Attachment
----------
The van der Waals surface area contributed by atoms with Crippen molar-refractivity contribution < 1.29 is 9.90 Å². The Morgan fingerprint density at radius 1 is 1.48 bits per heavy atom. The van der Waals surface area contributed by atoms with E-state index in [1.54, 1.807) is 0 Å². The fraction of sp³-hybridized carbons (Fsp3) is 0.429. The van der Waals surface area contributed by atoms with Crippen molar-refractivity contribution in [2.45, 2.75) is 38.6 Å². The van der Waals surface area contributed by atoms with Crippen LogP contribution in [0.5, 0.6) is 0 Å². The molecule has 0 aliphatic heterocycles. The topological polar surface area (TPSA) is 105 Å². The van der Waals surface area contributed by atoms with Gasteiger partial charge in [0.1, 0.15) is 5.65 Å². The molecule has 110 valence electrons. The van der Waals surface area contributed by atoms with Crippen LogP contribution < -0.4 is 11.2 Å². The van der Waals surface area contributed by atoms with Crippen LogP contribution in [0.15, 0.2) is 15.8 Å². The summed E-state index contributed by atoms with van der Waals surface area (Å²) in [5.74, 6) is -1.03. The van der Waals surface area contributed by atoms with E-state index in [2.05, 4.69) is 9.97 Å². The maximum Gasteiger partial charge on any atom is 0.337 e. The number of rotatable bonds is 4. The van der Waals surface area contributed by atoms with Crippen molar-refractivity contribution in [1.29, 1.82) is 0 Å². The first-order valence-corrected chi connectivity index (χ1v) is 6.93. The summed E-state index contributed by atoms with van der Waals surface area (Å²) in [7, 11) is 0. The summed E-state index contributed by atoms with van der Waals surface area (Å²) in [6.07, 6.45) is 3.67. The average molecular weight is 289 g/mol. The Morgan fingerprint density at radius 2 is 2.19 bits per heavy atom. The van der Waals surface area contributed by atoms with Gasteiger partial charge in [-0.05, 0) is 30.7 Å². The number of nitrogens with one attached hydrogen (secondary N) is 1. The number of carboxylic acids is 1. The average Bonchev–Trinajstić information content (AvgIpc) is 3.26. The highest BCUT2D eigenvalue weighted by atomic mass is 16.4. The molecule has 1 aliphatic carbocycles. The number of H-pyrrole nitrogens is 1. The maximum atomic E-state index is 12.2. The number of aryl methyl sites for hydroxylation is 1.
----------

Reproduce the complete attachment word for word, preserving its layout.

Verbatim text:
The van der Waals surface area contributed by atoms with Crippen molar-refractivity contribution < 1.29 is 9.90 Å². The Morgan fingerprint density at radius 1 is 1.48 bits per heavy atom. The van der Waals surface area contributed by atoms with E-state index in [1.54, 1.807) is 0 Å². The fraction of sp³-hybridized carbons (Fsp3) is 0.429. The van der Waals surface area contributed by atoms with Crippen molar-refractivity contribution in [2.45, 2.75) is 38.6 Å². The van der Waals surface area contributed by atoms with Crippen LogP contribution in [0.5, 0.6) is 0 Å². The molecule has 0 aliphatic heterocycles. The topological polar surface area (TPSA) is 105 Å². The van der Waals surface area contributed by atoms with Gasteiger partial charge in [0.1, 0.15) is 5.65 Å². The molecule has 110 valence electrons. The van der Waals surface area contributed by atoms with Crippen LogP contribution < -0.4 is 11.2 Å². The van der Waals surface area contributed by atoms with Crippen LogP contribution in [0.15, 0.2) is 15.8 Å². The summed E-state index contributed by atoms with van der Waals surface area (Å²) in [5.74, 6) is -1.03. The van der Waals surface area contributed by atoms with E-state index in [2.05, 4.69) is 9.97 Å². The maximum Gasteiger partial charge on any atom is 0.337 e. The number of rotatable bonds is 4. The van der Waals surface area contributed by atoms with Crippen molar-refractivity contribution in [1.29, 1.82) is 0 Å². The first-order valence-corrected chi connectivity index (χ1v) is 6.93. The summed E-state index contributed by atoms with van der Waals surface area (Å²) in [7, 11) is 0. The summed E-state index contributed by atoms with van der Waals surface area (Å²) in [6.07, 6.45) is 3.67. The average molecular weight is 289 g/mol. The Morgan fingerprint density at radius 2 is 2.19 bits per heavy atom. The van der Waals surface area contributed by atoms with Gasteiger partial charge in [-0.05, 0) is 30.7 Å². The number of nitrogens with one attached hydrogen (secondary N) is 1. The number of carboxylic acids is 1. The average Bonchev–Trinajstić information content (AvgIpc) is 3.26. The highest BCUT2D eigenvalue weighted by atomic mass is 16.4. The molecule has 1 aliphatic carbocycles. The number of H-pyrrole nitrogens is 1. The maximum atomic E-state index is 12.2. The number of aryl methyl sites for hydroxylation is 1.